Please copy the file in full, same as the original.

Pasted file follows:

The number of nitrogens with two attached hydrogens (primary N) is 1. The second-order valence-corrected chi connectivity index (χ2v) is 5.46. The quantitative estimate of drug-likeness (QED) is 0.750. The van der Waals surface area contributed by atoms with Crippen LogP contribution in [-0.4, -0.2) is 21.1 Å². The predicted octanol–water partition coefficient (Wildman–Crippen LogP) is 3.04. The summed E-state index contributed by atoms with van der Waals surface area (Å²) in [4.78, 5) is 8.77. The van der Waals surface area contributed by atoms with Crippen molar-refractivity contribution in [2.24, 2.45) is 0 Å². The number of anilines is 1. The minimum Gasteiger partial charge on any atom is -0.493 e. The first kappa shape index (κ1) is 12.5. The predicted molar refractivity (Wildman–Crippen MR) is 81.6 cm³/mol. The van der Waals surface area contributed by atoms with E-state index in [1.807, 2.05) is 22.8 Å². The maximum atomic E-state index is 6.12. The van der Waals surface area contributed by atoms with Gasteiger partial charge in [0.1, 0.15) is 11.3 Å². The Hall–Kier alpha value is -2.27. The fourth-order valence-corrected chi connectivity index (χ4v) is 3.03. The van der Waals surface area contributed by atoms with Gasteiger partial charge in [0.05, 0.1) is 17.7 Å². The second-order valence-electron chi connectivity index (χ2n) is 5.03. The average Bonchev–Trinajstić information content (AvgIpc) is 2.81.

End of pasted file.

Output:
The number of nitrogens with two attached hydrogens (primary N) is 1. The second-order valence-corrected chi connectivity index (χ2v) is 5.46. The quantitative estimate of drug-likeness (QED) is 0.750. The van der Waals surface area contributed by atoms with Crippen LogP contribution in [-0.4, -0.2) is 21.1 Å². The predicted octanol–water partition coefficient (Wildman–Crippen LogP) is 3.04. The summed E-state index contributed by atoms with van der Waals surface area (Å²) in [4.78, 5) is 8.77. The van der Waals surface area contributed by atoms with Crippen molar-refractivity contribution in [2.24, 2.45) is 0 Å². The number of anilines is 1. The minimum Gasteiger partial charge on any atom is -0.493 e. The first kappa shape index (κ1) is 12.5. The predicted molar refractivity (Wildman–Crippen MR) is 81.6 cm³/mol. The van der Waals surface area contributed by atoms with E-state index in [1.807, 2.05) is 22.8 Å². The maximum atomic E-state index is 6.12. The van der Waals surface area contributed by atoms with Gasteiger partial charge in [0.1, 0.15) is 11.3 Å². The Hall–Kier alpha value is -2.27. The fourth-order valence-corrected chi connectivity index (χ4v) is 3.03. The van der Waals surface area contributed by atoms with Gasteiger partial charge in [0.05, 0.1) is 17.7 Å². The second-order valence-electron chi connectivity index (χ2n) is 5.03. The average Bonchev–Trinajstić information content (AvgIpc) is 2.81.